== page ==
"Growing up playing the trumpet, I tended to play the bottom parts because I didn’t have the confidence to ask for more.Manuel Nägeli, Unsplash

Being the only female in an all-male group can be intimidating; I’m sure it would be similar if the situation was reversed. Though, in some ways, this is to be expected considering that one’s perceived differences are bound to be amplified in such a situation.

Homophily, the concept that you are attracted to people like yourself, is as much at play in orchestras as it is in life more broadly. Growing up playing the trumpet, I tended to play the bottom parts because I didn’t have the confidence to ask for more. I thought myself incapable of playing higher parts, despite being just as qualified as everyone else. I can’t help but wonder if this would have been the same if the sections had had a more even gender balance. Either way, it would have been nice to know how much gender played into these worries, versus my own nervous disposition.

“Growing up playing the trumpet, I tended to play the bottom parts because I didn’t have the confidence to ask for more.”

In my teenage years, I became used to the toxic competitions that characterise brass sections. Up until university, the pretentious warm ups of who-can-play-the-highest-notes or who-can-remember-the-Hayden-concerto-off-by-heart had very much become a given. Kudos wasn’t secured by being kind and understanding; instead, it was achieved by being loud, and if I’m honest, a tad arrogant. As you can imagine, trumpet sections were not the friendliest of places.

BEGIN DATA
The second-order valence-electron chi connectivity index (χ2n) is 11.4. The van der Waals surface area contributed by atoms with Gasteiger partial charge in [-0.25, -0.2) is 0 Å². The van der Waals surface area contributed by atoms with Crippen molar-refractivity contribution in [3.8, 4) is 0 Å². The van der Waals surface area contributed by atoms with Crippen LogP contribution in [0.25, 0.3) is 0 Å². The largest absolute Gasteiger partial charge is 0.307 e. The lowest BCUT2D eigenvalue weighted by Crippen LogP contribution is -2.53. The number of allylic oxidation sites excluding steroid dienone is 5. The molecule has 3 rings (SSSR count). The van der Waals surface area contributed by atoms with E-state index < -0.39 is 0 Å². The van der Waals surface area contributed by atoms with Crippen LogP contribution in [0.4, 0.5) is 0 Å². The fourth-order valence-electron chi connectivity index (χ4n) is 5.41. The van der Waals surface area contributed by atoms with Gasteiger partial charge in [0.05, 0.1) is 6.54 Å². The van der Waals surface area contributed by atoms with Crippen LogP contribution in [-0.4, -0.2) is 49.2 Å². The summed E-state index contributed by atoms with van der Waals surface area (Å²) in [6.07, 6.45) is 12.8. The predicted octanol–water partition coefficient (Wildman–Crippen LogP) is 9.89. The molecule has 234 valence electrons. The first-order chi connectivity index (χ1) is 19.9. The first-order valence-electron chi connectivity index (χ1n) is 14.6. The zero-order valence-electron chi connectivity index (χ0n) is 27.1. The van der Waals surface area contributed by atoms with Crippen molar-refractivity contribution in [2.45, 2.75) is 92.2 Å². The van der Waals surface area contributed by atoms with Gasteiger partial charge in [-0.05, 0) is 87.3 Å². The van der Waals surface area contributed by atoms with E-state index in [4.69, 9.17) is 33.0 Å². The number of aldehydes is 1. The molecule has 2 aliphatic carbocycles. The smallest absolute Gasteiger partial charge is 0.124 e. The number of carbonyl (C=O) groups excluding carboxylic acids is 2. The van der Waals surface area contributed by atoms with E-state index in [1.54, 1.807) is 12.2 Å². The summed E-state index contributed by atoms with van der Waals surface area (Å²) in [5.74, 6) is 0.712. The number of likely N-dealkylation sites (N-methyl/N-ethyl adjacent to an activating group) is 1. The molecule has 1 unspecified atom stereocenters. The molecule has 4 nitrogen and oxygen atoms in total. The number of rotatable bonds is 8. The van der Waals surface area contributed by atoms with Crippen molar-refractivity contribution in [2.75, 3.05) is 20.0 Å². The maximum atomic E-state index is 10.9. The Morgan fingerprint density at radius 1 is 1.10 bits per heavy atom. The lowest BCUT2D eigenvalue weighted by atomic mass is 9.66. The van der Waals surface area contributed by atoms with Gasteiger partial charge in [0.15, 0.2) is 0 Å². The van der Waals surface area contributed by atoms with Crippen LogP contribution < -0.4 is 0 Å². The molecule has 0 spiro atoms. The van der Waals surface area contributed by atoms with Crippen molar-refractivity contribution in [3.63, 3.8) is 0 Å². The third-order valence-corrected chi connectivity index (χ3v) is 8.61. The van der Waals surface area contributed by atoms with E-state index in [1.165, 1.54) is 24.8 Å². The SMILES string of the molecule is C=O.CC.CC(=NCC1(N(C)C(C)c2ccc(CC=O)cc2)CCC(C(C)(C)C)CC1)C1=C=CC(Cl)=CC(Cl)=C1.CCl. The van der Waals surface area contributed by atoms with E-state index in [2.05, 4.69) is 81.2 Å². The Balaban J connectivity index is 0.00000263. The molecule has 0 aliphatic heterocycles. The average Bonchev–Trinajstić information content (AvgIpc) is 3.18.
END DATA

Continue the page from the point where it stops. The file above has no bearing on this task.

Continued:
It isn’t unreasonable to say that orchestras lack sufficient diversity. They reflect society’s inequalities, and often amplify them. Last year, Quartz at Work found that of the world’s top 20 orchestras, 69% of the full-time musicians were men. Just one of the 122 trumpet players, 99 trombone players and 26 tuba players identified as female. Relatively speaking then, the trumpet section (holding the sole female brass musician) is doing well. One year on, I doubt that much – if anything, has changed.

There are many reasons why fewer women play brass, and for why we know less about those who do. Women may think they won’t fit in (because, demographically speaking, they don’t), and feel intimidated by the majority-male demographic. They may not even consider brass instruments as an option in the first place, thinking it unsuitable for their constitution. Even when women fight the odds and become highly-qualified brass players, their struggle does not end. They then face the challenge of getting into top orchestras, where the odds are very much against them.

Blind-auditions help, but they don’t solve the issue as the rounds progress and stereotypes kick in. This is because auditions stop being blind as the applicant pool is whittled down. And, on the very rare occasion when women do get into top orchestras as brass players, they face the challenge of being in a minority and fighting the prejudices that accompany this. Despite changes in recent years, brass instruments are still seen as inherently ‘masculine’: bold, loud, and powerful. Though the category of masculinity is being challenged today, and rightly so, brass instruments are still associated with its traditional features. As a result, for many people it seems natural that boys are well-suited to play brass.